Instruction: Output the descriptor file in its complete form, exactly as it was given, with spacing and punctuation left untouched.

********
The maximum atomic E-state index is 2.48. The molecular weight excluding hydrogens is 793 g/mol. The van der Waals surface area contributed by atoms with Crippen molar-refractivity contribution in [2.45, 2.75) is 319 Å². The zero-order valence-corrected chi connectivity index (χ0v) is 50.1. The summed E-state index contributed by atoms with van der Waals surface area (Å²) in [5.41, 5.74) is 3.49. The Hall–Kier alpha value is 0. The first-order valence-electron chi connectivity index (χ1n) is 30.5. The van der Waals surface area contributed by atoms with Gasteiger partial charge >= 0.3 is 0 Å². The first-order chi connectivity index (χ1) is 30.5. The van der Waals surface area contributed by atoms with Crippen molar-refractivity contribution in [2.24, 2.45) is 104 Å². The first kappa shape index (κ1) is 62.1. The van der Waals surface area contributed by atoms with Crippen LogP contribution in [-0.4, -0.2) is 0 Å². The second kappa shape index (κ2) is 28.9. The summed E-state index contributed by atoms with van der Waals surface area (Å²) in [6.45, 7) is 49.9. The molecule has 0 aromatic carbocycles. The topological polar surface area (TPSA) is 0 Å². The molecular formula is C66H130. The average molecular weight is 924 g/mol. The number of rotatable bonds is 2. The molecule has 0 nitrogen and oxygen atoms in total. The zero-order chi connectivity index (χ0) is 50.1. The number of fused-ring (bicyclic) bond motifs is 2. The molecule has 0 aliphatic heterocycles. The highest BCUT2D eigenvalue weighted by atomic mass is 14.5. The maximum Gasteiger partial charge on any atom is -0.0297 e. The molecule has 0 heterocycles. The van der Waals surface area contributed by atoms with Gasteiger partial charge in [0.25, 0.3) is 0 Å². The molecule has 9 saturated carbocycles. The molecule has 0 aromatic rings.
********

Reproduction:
The maximum atomic E-state index is 2.48. The molecular weight excluding hydrogens is 793 g/mol. The van der Waals surface area contributed by atoms with Crippen molar-refractivity contribution in [2.45, 2.75) is 319 Å². The zero-order valence-corrected chi connectivity index (χ0v) is 50.1. The summed E-state index contributed by atoms with van der Waals surface area (Å²) in [5.41, 5.74) is 3.49. The Hall–Kier alpha value is 0. The first-order valence-electron chi connectivity index (χ1n) is 30.5. The van der Waals surface area contributed by atoms with Gasteiger partial charge >= 0.3 is 0 Å². The first-order chi connectivity index (χ1) is 30.5. The van der Waals surface area contributed by atoms with Crippen molar-refractivity contribution in [2.24, 2.45) is 104 Å². The first kappa shape index (κ1) is 62.1. The van der Waals surface area contributed by atoms with Crippen LogP contribution in [-0.4, -0.2) is 0 Å². The second kappa shape index (κ2) is 28.9. The summed E-state index contributed by atoms with van der Waals surface area (Å²) in [6.45, 7) is 49.9. The molecule has 0 aromatic carbocycles. The topological polar surface area (TPSA) is 0 Å². The molecular formula is C66H130. The average molecular weight is 924 g/mol. The number of rotatable bonds is 2. The molecule has 0 nitrogen and oxygen atoms in total. The zero-order chi connectivity index (χ0) is 50.1. The number of fused-ring (bicyclic) bond motifs is 2. The molecule has 0 aliphatic heterocycles. The highest BCUT2D eigenvalue weighted by atomic mass is 14.5. The maximum Gasteiger partial charge on any atom is -0.0297 e. The molecule has 0 heterocycles. The van der Waals surface area contributed by atoms with Gasteiger partial charge in [0.25, 0.3) is 0 Å². The molecule has 9 saturated carbocycles. The molecule has 0 aromatic rings.